- Consumerism or Simplicity? Materialism is a rational response to living in a dead universe. In a material universe, consumerism offers a source of identity and a measure of significance and accomplishment. Where do I find pleasure in a non-living universe? In things. How do I know that I amount to anything? By how much stuff I have accumulated. How should I relate to the world? By exploiting that which is dead on behalf of the living. Consumerism and exploitation are natural outcomes of a dead universe perspective. However, if we view the foundations of the universe as being intensely alive, then it makes sense to minimize the material clutter and needless busyness and develop the areas where we feel most alive—in nurturing relationships, caring communities, creative expressions, time in nature, and service to others.
- Separate or Interconnected? If we are no more than biological entities, then it makes sense to see ourselves as disconnected from the suffering of other living beings. However, if we are all swimming in the same ocean of subtle aliveness, then it makes sense that we would each have a direct experience of communion with, and concern for, the well being of others. If we share the same matrix of existence, then the rest of life is already touching me, and co-creating the field of aliveness within which I exist.
- Pull Apart or Pull Together? If we see the universe as mostly barren and devoid of life, then it is natural to see our time on Earth as primarily a struggle for material existence. In turn, it makes sense that we humans would pull apart in conflict. However, if we see the universe as intensely alive and our journey here as one of discovery and learning, then it makes sense that we would pull together in cooperation in order to realize this magnificent potential.
- Indifferent or Welcoming? If we regard the universe as dead at its foundations, then feelings of existential alienation, anxiety, dread, and fear are understandable. Why seek communion with the cold indifference of lifeless matter and empty space? If we relax, we will simply sink into existential despair. However, if we live in a living universe, then feelings of subtle connection, curiosity, and gratitude are understandable. We see ourselves as participants in a cosmic garden of life that has been patiently developing over billions of years. A living universe perspective invites us to shift from indifference, fear, and cynicism to curiosity, love, and awe.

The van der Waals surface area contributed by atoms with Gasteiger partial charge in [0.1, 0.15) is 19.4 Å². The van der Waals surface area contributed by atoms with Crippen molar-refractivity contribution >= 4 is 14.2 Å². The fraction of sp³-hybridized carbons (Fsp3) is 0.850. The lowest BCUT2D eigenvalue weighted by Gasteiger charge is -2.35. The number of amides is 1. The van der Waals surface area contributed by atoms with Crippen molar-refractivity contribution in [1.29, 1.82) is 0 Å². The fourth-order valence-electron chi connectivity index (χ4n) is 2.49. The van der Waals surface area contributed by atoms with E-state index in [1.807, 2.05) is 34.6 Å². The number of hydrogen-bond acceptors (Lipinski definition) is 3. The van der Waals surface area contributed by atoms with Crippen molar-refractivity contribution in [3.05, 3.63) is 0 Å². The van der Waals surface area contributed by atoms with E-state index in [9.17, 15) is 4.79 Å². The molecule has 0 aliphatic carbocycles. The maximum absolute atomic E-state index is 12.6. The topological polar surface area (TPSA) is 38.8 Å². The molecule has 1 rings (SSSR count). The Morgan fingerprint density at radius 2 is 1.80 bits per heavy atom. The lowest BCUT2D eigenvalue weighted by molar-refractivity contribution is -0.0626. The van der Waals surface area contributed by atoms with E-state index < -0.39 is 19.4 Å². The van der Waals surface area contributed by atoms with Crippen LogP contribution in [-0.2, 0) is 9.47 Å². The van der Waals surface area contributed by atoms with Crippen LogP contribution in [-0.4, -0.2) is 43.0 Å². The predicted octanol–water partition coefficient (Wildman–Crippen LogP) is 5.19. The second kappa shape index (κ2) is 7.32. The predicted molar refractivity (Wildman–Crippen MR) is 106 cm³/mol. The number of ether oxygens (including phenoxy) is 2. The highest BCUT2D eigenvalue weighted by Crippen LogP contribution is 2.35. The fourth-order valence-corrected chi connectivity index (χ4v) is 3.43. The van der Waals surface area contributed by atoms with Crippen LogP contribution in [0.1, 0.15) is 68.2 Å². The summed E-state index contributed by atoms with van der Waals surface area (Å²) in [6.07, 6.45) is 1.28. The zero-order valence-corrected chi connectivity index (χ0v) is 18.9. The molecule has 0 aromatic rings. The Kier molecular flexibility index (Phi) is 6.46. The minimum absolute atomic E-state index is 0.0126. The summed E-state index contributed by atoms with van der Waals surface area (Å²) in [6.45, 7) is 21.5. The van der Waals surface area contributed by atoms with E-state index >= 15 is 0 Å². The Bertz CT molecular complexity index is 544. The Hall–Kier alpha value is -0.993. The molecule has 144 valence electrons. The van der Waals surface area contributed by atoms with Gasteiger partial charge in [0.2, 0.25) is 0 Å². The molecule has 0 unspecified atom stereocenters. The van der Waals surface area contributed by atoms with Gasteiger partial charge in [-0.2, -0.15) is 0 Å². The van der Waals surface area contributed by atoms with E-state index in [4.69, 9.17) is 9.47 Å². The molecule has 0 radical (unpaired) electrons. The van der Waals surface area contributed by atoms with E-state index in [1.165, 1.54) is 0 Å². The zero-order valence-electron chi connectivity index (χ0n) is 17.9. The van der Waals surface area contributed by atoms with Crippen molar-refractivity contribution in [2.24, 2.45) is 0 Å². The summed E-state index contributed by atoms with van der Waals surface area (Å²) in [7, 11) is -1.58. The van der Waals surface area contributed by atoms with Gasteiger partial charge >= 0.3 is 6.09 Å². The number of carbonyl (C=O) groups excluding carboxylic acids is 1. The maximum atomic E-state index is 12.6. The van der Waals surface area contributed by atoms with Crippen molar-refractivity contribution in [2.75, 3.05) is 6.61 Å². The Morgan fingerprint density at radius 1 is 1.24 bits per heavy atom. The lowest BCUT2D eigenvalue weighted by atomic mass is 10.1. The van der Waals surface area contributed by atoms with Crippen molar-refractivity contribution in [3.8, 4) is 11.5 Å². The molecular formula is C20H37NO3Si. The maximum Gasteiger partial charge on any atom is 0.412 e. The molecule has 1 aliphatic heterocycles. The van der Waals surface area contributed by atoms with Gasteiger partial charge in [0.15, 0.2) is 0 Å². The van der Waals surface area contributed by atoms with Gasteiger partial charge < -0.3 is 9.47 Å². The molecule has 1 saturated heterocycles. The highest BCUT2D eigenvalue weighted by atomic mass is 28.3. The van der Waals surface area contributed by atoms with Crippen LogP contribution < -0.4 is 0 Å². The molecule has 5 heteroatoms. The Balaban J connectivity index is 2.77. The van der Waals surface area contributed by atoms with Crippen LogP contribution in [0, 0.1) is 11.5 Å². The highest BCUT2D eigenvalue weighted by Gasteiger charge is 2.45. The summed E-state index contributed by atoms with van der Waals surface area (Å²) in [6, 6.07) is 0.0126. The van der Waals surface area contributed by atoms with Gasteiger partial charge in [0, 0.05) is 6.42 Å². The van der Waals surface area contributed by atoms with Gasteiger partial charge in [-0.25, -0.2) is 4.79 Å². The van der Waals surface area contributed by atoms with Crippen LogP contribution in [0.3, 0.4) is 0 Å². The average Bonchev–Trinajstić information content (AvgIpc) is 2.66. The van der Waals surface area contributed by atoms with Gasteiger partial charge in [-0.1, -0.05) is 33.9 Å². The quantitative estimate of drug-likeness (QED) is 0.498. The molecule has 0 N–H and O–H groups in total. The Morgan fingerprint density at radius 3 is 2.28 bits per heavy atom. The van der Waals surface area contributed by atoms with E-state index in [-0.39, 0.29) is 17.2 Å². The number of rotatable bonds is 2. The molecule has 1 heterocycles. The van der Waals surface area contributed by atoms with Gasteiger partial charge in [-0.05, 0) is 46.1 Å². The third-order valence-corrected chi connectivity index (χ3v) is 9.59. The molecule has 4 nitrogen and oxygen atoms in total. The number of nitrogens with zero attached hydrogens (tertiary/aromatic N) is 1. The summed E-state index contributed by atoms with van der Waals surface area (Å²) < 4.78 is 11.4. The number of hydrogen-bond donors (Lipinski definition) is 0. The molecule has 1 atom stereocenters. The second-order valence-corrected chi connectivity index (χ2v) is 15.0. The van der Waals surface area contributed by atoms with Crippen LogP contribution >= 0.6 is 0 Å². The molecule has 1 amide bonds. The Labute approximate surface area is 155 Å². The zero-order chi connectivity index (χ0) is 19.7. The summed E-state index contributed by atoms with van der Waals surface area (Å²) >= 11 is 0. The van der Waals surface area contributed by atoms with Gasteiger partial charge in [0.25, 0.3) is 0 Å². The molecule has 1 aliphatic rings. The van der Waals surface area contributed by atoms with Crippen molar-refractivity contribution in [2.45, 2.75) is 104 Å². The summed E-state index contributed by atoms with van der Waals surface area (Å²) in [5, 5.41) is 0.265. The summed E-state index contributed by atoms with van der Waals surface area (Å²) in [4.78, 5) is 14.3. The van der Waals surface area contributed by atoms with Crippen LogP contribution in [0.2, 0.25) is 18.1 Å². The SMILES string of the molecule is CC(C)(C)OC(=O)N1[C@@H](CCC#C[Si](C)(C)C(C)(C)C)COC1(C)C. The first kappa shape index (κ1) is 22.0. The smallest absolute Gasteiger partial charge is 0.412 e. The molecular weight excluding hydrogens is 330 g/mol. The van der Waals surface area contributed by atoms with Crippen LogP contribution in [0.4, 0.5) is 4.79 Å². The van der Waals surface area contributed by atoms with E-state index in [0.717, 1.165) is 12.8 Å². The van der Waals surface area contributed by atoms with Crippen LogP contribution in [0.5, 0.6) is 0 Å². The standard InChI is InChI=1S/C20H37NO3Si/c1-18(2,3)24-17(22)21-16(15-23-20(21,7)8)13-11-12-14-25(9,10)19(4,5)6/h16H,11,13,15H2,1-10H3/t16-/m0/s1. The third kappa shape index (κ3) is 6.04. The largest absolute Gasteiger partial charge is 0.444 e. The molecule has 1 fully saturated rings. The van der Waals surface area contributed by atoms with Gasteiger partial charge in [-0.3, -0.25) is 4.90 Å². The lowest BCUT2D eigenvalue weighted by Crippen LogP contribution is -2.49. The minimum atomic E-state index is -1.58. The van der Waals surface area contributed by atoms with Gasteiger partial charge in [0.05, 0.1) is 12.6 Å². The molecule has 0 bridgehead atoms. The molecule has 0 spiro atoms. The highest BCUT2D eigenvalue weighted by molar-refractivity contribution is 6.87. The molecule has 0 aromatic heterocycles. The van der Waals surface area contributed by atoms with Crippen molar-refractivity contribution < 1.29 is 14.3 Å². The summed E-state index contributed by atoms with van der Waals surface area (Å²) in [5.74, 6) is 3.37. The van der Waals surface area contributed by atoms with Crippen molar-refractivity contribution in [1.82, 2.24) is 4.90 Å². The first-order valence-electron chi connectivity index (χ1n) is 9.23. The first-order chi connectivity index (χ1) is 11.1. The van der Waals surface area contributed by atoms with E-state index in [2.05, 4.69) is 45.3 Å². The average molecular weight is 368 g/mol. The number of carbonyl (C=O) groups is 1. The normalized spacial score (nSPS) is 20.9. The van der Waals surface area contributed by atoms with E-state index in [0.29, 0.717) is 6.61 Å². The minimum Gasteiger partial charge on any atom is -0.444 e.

- Biological or Bio-Cosmic? Are we no more than a bundle of chemical and neurological interactions? If so, the boundaries of our being are defined by the extent of our physical body. However, in a living universe, our physical existence is permeated and sustained by an aliveness that is inseparable from the larger universe. Seeing ourselves as part of the unbroken fabric of creation awakens our sense of connection with, and compassion for, the totality of life. We recognize our bodies as precious, biodegradable vehicles for acquiring ever-deepening experiences of aliveness.
Our view of the universe as either dead or alive creates the context within which we understand who we are and where we are going. In turn, it is vitally important that we have an accurate understanding of our cosmic home. Where a dead-universe perspective generates alienation, environmental destruction and despair, a living-universe perspective generates feelings of communion, stewardship, and the promise of a higher pathway for humanity. Although the idea of a living universe has ancient roots in human experience, it is now radically new as the frontiers of modern science cut away superstition and reveal the authentic mystery, subtlety, and aliveness of our cosmic home.
The Universe as a Living System
Duane describes the ways in which it makes a profound difference whether we regard the universe as either dead or alive at its foundations.
Cosmic Consciousness and the Holographic Universe
Here is an interview by Deepak Chopra with Ervin Laszlo.
The Living Universe
Here is a short introduction to the idea of a living universe.
A Quiet Walk Through Nature
“A quiet walk through nature offers moments of beauty and serenity that often go unnoticed. In celebration of Earth Day 2012, we invite you to take a few minutes to enjoy this journey through cycles of light, water, wind and earth.” Source: http://www.globalonenessproject.org/library/films/full-circle
- Duane Elgin, Our Living Universe], Culture Unplugged (December 2011)
- Elisabet Sahtouris, Discovering the Living Universe: Scientific Spirituality for a Global Family, Culture Unplugged (December 2011)
- Duane Elgin, The Living Universe: Where Are We? Who Are we? Where Are We Going? (2009)
- Ervin Laszlo, Science and the Akashic Field: An Integral Theory of Everything (2004, 2007)
- Joanna Macy, Mutual Causality in Buddhism and General Systems Theory (1991)
- Dean Radin, The Conscious Universe: The Scientific Truth of Psychic Phenomena (1997, 2009)
- Gregg Braden, The Divine Matrix: Bridging Time, Space, Miracles, and Belief (2007)
- David Bohm, Wholeness and the Implicate Order (1980)
- Pierre Teilhard de Chardin, The Phenomenon of Man (1955, 1959, 2008)
Video & Audio
- Duane Elgin Audio interview with George Noory about “The Living Universe” on the radio program, “Coast to Coast”